The bank crisis of 2008 revealed an urgent need to apply more restrictions on the banking sector. Many has also raised the question whether a reform of the current financial system would be in place. Most recently, in March 2015, Iceland’s prime minister commissioned a report, written by Frosti Sigurjonsson, on the subject of a new monetary system for Iceland.
It is hardly surprising that Iceland is a keen contributor to the topic, as the country has experienced many periods of extreme financial pressure over the last 50 years, including inflation, hyper-inflation, devaluations, an asset bubble, collapse of its banking sector which ultimately brought the country to bankruptcy in 2008.
Sigurjonsson explains how the fractional banking system is not just a contributing factor in creating boom and bust cycles, but also responsible for amplifying them severely. The explanation is simple: when economic outlook is positive, banks will maximise their profits by increasing their lending, which increases the money supply. In bad times they will slow down their lending, leading the money supply to slow down or contract. The fact is, he explains, that as long as commercial banks are able to create money by giving loans, the Central Bank is not in control of the country’s money supply.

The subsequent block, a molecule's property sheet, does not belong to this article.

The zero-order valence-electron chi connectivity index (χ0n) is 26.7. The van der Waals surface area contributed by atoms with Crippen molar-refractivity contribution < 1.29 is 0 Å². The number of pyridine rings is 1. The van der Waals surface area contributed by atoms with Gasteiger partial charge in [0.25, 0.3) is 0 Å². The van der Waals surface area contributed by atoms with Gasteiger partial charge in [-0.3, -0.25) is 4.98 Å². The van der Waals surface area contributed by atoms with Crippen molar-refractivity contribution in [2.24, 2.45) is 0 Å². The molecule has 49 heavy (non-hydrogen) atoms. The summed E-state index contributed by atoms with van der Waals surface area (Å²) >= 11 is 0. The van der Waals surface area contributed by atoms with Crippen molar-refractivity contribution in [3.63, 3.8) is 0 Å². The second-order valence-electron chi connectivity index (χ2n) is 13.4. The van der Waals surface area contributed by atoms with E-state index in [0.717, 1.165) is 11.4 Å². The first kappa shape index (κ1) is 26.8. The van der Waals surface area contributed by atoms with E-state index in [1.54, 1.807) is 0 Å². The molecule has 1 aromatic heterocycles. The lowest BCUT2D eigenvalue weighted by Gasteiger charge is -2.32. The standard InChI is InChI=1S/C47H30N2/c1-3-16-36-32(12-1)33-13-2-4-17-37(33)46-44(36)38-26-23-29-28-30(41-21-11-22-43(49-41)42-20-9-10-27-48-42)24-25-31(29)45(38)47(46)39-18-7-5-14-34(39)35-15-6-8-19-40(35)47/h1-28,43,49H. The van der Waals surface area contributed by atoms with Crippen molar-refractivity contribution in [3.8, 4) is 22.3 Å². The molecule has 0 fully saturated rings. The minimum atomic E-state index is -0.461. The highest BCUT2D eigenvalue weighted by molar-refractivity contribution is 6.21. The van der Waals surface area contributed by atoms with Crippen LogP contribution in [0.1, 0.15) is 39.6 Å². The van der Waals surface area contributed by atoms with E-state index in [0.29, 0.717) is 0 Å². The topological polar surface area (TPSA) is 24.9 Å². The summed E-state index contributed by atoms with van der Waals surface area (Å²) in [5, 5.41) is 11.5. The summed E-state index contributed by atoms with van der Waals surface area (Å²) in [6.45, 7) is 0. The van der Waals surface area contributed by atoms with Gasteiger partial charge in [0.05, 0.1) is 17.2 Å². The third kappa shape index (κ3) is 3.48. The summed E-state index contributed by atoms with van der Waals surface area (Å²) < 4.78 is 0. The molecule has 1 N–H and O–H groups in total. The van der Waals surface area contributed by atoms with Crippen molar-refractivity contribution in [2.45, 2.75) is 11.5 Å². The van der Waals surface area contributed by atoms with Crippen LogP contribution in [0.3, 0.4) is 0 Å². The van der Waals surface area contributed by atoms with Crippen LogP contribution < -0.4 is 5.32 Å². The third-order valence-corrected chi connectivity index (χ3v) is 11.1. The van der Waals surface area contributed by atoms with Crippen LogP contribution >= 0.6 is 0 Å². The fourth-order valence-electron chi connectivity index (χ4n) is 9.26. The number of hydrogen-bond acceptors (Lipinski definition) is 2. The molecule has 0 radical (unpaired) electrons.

The solution to this problem could be a so called Sovereign Money system, which doesn’t allow commercial banks to create money. All lending effectively goes through the Central Bank, while the commercial bank will act as an intermediary. A similar system was proposed by a group of economists already back in 1939, that was supported by 235 economists from 157 universities, but did not receive any following from policy makers.
I strongly recommend reading Sigurjonsson’s full article, which is in pdf format.